Title

Singing Patriotism: An Analysis of American Revolutionary Broadside Ballads 1770-1779

Document Type

Oral Presentation

Campus where you would like to present

Ellensburg

Event Website

https://digitalcommons.cwu.edu/source

Start Date

18-5-2020

Abstract

My paper is about how music was used as a tool by the wealthy elite to spread messages of freedom and liberty in the era of the American Revolution. These wealthy elite in the North American British colonies used music that to cultivate support in the general population of the American colonists for liberation from Great Britian, gaining freedom and liberty for themselves. Such a combination is found in places of such unrest as the revolutionary era in early US history. By examining the pieces of music that took tunes from British songs with new American lyrics, my paper discusses how these new songs created an easier avenue for people to show their support and I find that I examine songs that were printed on broadsides, known as “Broadside Ballads.” These were songs that were printed on posters and the common British melodies used made learning and repeating the messages easier. Some were taken from British innocently and others purposely made fun of the original piece. By studying the difference between the tunes and the syllables in each piece is how I determine that. Different ways of spreading messages of liberty and freedom for a new nation were needed to get around the British rules in place created new avenues by which to spread such messages. These helped raise awareness of liberty and the oppression the Americans were facing. The stolen songs they sang came from their place of yearning, for freedom and a world in which they could live under a government of their own creation. My paper brings in a mix of biography and musicology to the standard history research to have a well-rounded view of the people writing these new lyrics and how the songs came to be so popular as to echo through the pages of history.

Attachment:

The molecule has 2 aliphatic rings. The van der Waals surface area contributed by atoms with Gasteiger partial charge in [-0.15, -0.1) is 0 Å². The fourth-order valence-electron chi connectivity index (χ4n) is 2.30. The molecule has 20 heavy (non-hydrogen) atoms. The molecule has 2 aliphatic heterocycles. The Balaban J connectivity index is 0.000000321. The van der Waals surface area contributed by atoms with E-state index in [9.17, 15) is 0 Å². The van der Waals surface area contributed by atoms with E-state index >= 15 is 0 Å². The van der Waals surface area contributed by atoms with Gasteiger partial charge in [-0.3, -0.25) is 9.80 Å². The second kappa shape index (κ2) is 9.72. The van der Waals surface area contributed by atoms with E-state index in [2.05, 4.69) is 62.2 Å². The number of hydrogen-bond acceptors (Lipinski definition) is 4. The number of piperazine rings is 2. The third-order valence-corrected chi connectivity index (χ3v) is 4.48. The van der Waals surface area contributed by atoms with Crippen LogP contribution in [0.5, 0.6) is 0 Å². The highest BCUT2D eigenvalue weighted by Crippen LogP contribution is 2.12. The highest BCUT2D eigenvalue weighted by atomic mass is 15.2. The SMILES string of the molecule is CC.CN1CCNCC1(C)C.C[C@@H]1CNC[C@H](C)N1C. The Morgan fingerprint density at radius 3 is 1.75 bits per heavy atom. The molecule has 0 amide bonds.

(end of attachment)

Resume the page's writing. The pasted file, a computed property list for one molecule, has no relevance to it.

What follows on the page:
Faculty Mentor(s)

Daniel Herman and Mark Samples

Department/Program

History

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May 18th, 12:00 PM

Singing Patriotism: An Analysis of American Revolutionary Broadside Ballads 1770-1779

Ellensburg

My paper is about how music was used as a tool by the wealthy elite to spread messages of freedom and liberty in the era of the American Revolution. These wealthy elite in the North American British colonies used music that to cultivate support in the general population of the American colonists for liberation from Great Britian, gaining freedom and liberty for themselves. Such a combination is found in places of such unrest as the revolutionary era in early US history. By examining the pieces of music that took tunes from British songs with new American lyrics, my paper discusses how these new songs created an easier avenue for people to show their support and I find that I examine songs that were printed on broadsides, known as “Broadside Ballads.” These were songs that were printed on posters and the common British melodies used made learning and repeating the messages easier. Some were taken from British innocently and others purposely made fun of the original piece. By studying the difference between the tunes and the syllables in each piece is how I determine that. Different ways of spreading messages of liberty and freedom for a new nation were needed to get around the British rules in place created new avenues by which to spread such messages. These helped raise awareness of liberty and the oppression the Americans were facing. The stolen songs they sang came from their place of yearning, for freedom and a world in which they could live under a government of their own creation. My paper brings in a mix of biography and musicology to the standard history research to have a well-rounded view of the people writing these new lyrics and how the songs came to be so popular as to echo through the pages of history.

https://digitalcommons.cwu.edu/source/2020/CAH/21